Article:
After the April 24 game, Daughters was sent out in mid-May to be tutored by Specs Toporcer of the Hazleton Red Sox, and was expected to rejoin the Sox by season’s end. [The Sporting News, May 6, 1937] He split the rest of the 1937 season between Hazleton (Class A New York-Penn League), where he hit .216 in just 13 games, and then to the Rocky Mount Red Sox (Piedmont League, Class B), where he hit .260 in 117 games. He was recalled to the Red Sox in September, but saw no further action. [Christian Science Monitor, September 15 and 16, 1937] In 1938, Daughters trained again with Boston but was assigned to Rocky Mount on April 2, and ultimately to Mississippi to play for the Clarksdale Red Sox in the Class C Cotton States League. He played 20 games at first base, because of his “not too strong arm,” and batted .284. [Monitor, April 2, 1938] A little over a year after his one game in big-league ball, Daughters was released by the Red Sox on May 15, 1938. He was considered a liability for both his overall defense and weak arm. [Monitor, November 23, 1939]
Daughters played in independent league baseball for a number of years after his stint with the Red Sox, spending a fair amount of time with the Rutland (Vermont) Royals. He also played for Chatham in the Cape Cod League. And in November 1939, he was considered a candidate to become active in indoor baseball. At one point during his time in minor-league ball, he got a hit off Satchel Paige and family members recall that as “the biggest triumph of his life.” His only other foray into Organized Baseball came in 1942 when he got into 19 games for the Philadelphia Athletics-affiliated Wilmington Blue Rocks of the Class B Inter-State League. He hit an even .250.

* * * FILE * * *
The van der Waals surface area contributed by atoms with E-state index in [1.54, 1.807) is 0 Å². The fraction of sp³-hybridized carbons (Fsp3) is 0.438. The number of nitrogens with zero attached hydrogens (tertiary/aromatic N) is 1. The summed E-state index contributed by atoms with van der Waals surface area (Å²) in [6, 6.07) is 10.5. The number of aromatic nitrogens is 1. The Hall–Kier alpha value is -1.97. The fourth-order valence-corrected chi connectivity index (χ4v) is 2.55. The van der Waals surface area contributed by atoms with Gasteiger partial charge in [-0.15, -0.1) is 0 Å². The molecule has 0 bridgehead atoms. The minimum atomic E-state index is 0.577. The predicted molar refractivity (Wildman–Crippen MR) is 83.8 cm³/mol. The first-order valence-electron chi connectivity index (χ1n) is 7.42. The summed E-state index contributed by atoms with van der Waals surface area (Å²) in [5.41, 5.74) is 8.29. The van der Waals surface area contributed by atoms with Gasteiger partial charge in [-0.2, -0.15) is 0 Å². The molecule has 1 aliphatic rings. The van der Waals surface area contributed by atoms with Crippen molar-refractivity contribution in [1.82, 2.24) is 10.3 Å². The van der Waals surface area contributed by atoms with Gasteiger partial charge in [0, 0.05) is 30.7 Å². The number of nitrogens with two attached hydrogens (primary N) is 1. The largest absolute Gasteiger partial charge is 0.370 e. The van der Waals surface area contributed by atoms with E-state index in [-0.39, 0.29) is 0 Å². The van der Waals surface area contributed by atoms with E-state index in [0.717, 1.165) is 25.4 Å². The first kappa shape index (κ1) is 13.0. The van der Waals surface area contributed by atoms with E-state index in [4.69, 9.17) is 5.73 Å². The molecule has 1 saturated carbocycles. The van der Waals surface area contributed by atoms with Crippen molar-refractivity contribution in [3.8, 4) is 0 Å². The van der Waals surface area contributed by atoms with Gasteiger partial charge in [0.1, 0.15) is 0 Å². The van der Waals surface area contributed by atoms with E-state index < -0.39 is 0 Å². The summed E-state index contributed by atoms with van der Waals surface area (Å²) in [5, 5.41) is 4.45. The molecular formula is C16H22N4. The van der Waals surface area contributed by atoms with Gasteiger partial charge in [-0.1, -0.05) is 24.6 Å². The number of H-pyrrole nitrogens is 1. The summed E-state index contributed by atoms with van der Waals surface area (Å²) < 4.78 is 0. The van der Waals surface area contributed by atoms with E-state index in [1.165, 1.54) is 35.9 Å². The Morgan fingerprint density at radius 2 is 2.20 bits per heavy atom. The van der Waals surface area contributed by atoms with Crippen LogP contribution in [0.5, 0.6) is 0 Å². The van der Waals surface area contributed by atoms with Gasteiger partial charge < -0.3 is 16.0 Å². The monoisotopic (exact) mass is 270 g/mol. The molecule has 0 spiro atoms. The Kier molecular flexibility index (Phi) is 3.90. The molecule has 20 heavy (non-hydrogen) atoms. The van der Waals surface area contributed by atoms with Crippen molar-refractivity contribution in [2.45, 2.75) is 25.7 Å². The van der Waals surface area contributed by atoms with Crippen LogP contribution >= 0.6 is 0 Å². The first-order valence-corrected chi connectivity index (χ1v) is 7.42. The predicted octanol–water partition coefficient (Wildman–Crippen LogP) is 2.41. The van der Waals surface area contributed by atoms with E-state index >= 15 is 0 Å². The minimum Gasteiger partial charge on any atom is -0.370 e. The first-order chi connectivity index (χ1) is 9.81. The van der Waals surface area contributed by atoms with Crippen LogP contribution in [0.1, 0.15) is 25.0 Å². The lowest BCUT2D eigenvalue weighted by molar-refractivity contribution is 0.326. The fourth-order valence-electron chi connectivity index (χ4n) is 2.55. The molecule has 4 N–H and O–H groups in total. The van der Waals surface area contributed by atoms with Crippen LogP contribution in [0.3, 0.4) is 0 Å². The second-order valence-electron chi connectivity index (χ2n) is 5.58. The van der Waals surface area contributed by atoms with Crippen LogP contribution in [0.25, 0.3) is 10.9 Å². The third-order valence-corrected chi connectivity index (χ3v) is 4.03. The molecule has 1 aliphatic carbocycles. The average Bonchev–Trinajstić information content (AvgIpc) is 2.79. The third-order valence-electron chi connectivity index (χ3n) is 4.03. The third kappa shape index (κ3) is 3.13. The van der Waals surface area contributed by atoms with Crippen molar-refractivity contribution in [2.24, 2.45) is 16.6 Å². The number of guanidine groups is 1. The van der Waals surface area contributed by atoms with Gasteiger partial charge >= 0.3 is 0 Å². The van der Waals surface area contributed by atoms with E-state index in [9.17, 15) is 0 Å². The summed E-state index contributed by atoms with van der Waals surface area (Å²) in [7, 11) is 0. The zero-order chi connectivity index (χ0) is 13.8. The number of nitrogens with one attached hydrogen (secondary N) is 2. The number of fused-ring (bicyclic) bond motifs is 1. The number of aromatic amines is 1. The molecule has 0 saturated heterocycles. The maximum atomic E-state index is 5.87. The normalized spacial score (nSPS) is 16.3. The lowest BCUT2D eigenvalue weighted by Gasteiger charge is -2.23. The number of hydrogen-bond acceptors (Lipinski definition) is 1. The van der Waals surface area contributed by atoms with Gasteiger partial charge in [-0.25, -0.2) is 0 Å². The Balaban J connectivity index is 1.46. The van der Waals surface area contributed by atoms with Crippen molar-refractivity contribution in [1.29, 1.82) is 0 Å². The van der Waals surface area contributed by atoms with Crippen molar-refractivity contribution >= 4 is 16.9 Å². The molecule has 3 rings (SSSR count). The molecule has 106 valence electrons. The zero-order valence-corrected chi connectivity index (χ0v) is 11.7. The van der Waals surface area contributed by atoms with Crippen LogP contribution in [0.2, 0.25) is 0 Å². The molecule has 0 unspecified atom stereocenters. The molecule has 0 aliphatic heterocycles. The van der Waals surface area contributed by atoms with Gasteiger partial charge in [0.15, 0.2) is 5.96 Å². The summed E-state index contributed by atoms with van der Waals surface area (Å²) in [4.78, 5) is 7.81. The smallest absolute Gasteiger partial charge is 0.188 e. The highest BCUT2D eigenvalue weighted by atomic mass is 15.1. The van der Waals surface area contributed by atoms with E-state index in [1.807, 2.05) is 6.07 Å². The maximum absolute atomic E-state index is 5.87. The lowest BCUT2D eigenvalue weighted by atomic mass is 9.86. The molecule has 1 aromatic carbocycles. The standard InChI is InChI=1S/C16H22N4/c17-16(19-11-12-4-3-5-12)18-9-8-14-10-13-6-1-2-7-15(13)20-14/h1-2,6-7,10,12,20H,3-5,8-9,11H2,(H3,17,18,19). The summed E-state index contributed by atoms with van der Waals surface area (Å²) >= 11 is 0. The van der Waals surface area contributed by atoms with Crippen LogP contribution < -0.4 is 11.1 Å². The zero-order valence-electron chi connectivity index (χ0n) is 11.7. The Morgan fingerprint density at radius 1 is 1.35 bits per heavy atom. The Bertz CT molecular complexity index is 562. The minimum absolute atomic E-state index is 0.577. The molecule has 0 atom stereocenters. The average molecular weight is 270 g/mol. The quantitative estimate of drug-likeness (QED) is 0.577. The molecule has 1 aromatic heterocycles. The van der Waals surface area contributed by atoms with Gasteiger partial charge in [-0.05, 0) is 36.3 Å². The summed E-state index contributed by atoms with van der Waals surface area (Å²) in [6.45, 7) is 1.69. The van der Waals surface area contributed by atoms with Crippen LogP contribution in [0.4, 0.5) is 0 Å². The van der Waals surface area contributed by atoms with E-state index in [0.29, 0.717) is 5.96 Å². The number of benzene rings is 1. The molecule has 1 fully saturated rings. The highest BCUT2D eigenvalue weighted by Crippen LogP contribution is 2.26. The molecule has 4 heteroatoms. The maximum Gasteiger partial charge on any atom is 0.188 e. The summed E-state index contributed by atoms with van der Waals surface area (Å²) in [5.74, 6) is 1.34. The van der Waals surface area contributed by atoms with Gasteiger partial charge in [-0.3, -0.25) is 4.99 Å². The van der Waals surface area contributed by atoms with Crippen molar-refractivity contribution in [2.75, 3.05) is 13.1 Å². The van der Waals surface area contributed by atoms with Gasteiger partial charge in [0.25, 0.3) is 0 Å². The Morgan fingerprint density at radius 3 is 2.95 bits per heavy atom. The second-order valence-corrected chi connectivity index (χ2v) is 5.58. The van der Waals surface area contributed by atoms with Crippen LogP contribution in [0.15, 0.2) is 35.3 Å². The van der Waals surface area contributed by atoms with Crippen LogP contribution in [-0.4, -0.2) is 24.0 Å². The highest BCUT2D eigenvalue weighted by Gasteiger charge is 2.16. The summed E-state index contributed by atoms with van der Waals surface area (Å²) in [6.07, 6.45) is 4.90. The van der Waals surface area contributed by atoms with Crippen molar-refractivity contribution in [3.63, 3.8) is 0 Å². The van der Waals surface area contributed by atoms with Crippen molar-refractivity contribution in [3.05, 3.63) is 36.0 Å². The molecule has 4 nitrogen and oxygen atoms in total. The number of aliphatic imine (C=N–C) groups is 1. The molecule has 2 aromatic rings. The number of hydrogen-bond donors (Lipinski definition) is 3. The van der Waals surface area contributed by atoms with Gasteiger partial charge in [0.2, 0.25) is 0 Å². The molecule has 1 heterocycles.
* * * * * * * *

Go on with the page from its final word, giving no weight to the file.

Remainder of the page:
Red was particularly close to Moe Berg – not something many players could say – sometime after World War II, when Berg was on the street due to alcoholism, Red brought him in to live with his family and Moe stayed for a couple of months, getting himself back together again. Coincidental or not, Red’s brother Don was active in World War II intelligence work and spent most of his life in South America after the war.
Red had served as a lieutenant in the Navy, on board ship, and worked on the side doing athletic things to keep the men’s morale up. After the war, he worked as a fabric salesman for Union Carbide and Burlington, and family members say he kept his hand in with a little scouting.
Bob’s daughter Mary Kay Daughters Brown said her father pulled out his arm or broke his collarbone during his time in Boston and he couldn’t throw well enough after that. He tried to come back, playing in the minors for a few years – and then he went off to war. He later told his brother Don, “I couldn’t swing my bat fast enough; they were just too fast for me.” He coached for some time before taking up a position as a general sales manager for a couple of companies in New York. Daughters retained an avid interest in baseball – “a fanatic his entire life,” according to his nephew Don Daughters, Jr. “He had these great connections and he’d get great seats.” Don Jr.’s daughter Emily, a litigator in Boston, brings things full circle. She herself is a fanatic Red Sox fan.
Red remained a huge baseball fan his entire life, report family members – and always a Red Sox fan. He and his wife, Kathryn, were living in Southbury, Connecticut, at the time of his death on August 22, 1988.
Interviews with Mary Kay Daughters Brown and Emily Daughters in 2002 and 2006.
In addition to the sources cited within the text, the author relied on the online SABR Encyclopedia, retrosheet.org, and Baseball-Reference.com